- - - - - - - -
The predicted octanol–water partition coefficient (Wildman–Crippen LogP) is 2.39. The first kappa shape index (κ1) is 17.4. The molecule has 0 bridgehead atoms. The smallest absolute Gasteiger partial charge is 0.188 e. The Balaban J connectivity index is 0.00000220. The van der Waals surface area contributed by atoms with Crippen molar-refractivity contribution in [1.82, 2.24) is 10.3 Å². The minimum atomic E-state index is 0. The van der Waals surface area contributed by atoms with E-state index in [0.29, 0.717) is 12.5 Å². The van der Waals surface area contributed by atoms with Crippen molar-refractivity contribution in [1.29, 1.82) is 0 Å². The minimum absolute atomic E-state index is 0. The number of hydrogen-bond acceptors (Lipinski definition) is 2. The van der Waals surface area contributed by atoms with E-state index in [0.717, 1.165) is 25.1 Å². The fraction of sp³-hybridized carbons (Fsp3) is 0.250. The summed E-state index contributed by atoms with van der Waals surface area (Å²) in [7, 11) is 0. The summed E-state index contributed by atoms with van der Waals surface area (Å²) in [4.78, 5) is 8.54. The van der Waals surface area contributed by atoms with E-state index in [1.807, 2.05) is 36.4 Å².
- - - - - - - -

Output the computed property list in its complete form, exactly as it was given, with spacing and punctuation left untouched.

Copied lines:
The predicted octanol–water partition coefficient (Wildman–Crippen LogP) is 2.39. The first kappa shape index (κ1) is 17.4. The molecule has 0 bridgehead atoms. The smallest absolute Gasteiger partial charge is 0.188 e. The Balaban J connectivity index is 0.00000220. The van der Waals surface area contributed by atoms with Crippen molar-refractivity contribution in [1.82, 2.24) is 10.3 Å². The minimum atomic E-state index is 0. The van der Waals surface area contributed by atoms with E-state index in [0.29, 0.717) is 12.5 Å². The van der Waals surface area contributed by atoms with Crippen molar-refractivity contribution in [1.29, 1.82) is 0 Å². The minimum absolute atomic E-state index is 0. The number of hydrogen-bond acceptors (Lipinski definition) is 2. The van der Waals surface area contributed by atoms with E-state index in [0.717, 1.165) is 25.1 Å². The fraction of sp³-hybridized carbons (Fsp3) is 0.250. The summed E-state index contributed by atoms with van der Waals surface area (Å²) in [7, 11) is 0. The summed E-state index contributed by atoms with van der Waals surface area (Å²) in [4.78, 5) is 8.54. The van der Waals surface area contributed by atoms with E-state index in [1.807, 2.05) is 36.4 Å².